Likewise, in 2020, the Charlotte Hornets took LaMelo Ball with the No. 3 pick despite having talented young guard Devonte Graham in the fold. Graham was later traded to clear the decks for Ball to assume full creative control. It paid off, with Ball blowing away Rookie of the Year voting and elevating the Hornets back to playoff contention. 

From these examples, the best player available won out over fit and roster balance. And given the superstar potential of prospects like Ball, Holmgren, and Henderson, it is easy to see why. Franchise-changing talent is hard to pass up, even if it doesn’t solve an immediate lineup problem. 
Best Player Available Approach

Weighing Priorities 

Of course, most teams don’t adhere strictly to either philosophy. The draft almost always comes down to weighing priorities and decision-making under uncertainty. Weigh the risk vs. reward of each prospect and try to balance current roster needs with future ceilings. 

The Houston Rockets found the perfect balance in 2023 by taking French phenom Victor Wembanyama No. 1 to be the tentpole superstar of their rebuilding efforts. But with their second top-10 selection, they opted for guard Amen Thompson to fill their glaring hole at lead playmaker over frontcourt project Ausar Thompson. 

Wembanyama was the best player available, but the fit and upside of Thompson at a position of need nudged him above higher-rated prospects. This flexibility in approach has served the Rockets well as they craft a young core. 

Furthermore, the Orlando Magic in 2022 took the No. 1 prospect in Paolo Banchero to be the focal point star. Still, it used their second lottery choice at No. 6 on Jeremy Sochan – targeting a versatile defensive wing to complement Banchero’s offense and plug roster gaps. 

Weighing Priorities

The Verdict

There is no consensus on whether team building through the draft should begin with targeting positions of need or letting the draft board fall as it may. Valid cases can be made for both schools of thought.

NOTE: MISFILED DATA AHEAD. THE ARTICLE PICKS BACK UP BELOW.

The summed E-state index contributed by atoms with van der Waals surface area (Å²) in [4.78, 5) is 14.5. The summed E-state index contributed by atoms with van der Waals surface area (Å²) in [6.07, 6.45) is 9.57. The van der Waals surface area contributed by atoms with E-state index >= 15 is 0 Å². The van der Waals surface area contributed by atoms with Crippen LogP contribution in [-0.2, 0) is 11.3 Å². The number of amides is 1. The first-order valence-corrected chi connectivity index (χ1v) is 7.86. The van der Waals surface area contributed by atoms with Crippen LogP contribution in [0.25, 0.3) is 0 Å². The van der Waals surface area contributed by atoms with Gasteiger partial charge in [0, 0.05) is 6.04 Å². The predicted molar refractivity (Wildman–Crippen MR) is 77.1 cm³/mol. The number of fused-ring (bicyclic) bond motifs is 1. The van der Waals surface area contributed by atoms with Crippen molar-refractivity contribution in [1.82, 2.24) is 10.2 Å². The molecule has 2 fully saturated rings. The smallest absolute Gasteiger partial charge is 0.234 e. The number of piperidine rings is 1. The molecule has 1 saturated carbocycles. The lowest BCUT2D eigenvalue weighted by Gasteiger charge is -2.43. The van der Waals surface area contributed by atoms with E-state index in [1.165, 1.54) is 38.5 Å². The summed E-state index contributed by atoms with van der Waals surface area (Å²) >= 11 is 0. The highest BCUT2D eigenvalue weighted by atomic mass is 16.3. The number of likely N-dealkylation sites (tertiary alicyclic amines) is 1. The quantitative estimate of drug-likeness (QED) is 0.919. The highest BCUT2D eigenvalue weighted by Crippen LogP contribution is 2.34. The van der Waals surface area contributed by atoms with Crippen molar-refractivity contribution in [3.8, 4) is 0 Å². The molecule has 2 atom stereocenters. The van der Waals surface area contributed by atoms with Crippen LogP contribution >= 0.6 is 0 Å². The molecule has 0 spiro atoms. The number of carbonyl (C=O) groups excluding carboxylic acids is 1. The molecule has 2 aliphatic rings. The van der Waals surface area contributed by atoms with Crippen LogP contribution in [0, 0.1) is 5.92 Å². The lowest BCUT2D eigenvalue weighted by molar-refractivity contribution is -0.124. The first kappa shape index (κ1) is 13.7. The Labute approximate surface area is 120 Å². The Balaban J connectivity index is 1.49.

Often, the perfect blend sits somewhere between the two, based on context and evaluation of prospect upside. Stars certainly transcend fit issues, but finding players to accentuate them remains important. 

The 2024 draft brings another opportunity for franchises to get this mix right—Victor Wembanyama headlines as a generational prize, much like Zion Williamson in 2019. But how teams use their secondary picks around players like Scoot Henderson, Ausar Thompson, Jarace Walker, and Cam Whitmore could make or break the cohesion of their rebuild. 

Therefore, the debate around draft philosophy will rage on. The fruits of this year’s draft strategy will become clear in the coming years for the league’s basement dwellers. 

The Bottom Line 

The ideal draft strategy remains an ongoing debate, with valid arguments for prioritizing fit and position or letting the draft board unfold organically based on talent. A balanced approach, combining franchise cornerstones when available and addressing roster gaps, could yield the best results.  

Besides, teams should not hesitate to select generational talents with top picks, even if incumbents play the same position, as elite upside can transcend traditional roster building. However, they must also identify prospects who can contribute immediately and fill gaps around those cornerstones with other valuable picks.